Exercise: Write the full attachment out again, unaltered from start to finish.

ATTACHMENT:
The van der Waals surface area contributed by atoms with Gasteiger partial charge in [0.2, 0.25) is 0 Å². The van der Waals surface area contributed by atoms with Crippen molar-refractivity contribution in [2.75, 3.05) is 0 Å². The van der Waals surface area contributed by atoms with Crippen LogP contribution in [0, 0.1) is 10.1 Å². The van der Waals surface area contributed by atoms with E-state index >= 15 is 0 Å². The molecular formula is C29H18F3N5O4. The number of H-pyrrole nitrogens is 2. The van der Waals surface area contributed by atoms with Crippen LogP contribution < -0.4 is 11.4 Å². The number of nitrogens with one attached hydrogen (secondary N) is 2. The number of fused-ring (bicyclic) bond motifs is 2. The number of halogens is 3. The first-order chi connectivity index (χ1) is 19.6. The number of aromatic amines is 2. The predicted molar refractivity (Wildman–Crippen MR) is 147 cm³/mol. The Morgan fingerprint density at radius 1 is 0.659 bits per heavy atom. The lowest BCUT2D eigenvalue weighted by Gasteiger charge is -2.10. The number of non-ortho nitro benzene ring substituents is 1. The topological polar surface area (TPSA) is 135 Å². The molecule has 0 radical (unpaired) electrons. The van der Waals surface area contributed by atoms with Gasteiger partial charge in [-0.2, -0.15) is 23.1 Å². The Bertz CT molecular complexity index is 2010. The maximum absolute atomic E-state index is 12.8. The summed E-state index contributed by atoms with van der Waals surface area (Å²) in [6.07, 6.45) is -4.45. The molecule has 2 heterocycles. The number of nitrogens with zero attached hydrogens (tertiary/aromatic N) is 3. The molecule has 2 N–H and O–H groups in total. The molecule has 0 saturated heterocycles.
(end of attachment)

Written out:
The van der Waals surface area contributed by atoms with Gasteiger partial charge in [0.2, 0.25) is 0 Å². The van der Waals surface area contributed by atoms with Crippen molar-refractivity contribution in [2.75, 3.05) is 0 Å². The van der Waals surface area contributed by atoms with Crippen LogP contribution in [0, 0.1) is 10.1 Å². The van der Waals surface area contributed by atoms with E-state index >= 15 is 0 Å². The molecular formula is C29H18F3N5O4. The number of H-pyrrole nitrogens is 2. The van der Waals surface area contributed by atoms with Crippen LogP contribution < -0.4 is 11.4 Å². The number of nitrogens with one attached hydrogen (secondary N) is 2. The number of fused-ring (bicyclic) bond motifs is 2. The number of halogens is 3. The first-order chi connectivity index (χ1) is 19.6. The number of aromatic amines is 2. The predicted molar refractivity (Wildman–Crippen MR) is 147 cm³/mol. The Morgan fingerprint density at radius 1 is 0.659 bits per heavy atom. The lowest BCUT2D eigenvalue weighted by Gasteiger charge is -2.10. The number of non-ortho nitro benzene ring substituents is 1. The topological polar surface area (TPSA) is 135 Å². The molecule has 0 radical (unpaired) electrons. The van der Waals surface area contributed by atoms with Gasteiger partial charge in [-0.2, -0.15) is 23.1 Å². The Bertz CT molecular complexity index is 2010. The maximum absolute atomic E-state index is 12.8. The summed E-state index contributed by atoms with van der Waals surface area (Å²) in [6.07, 6.45) is -4.45. The molecule has 2 heterocycles. The number of nitrogens with zero attached hydrogens (tertiary/aromatic N) is 3. The molecule has 2 N–H and O–H groups in total. The molecule has 0 saturated heterocycles.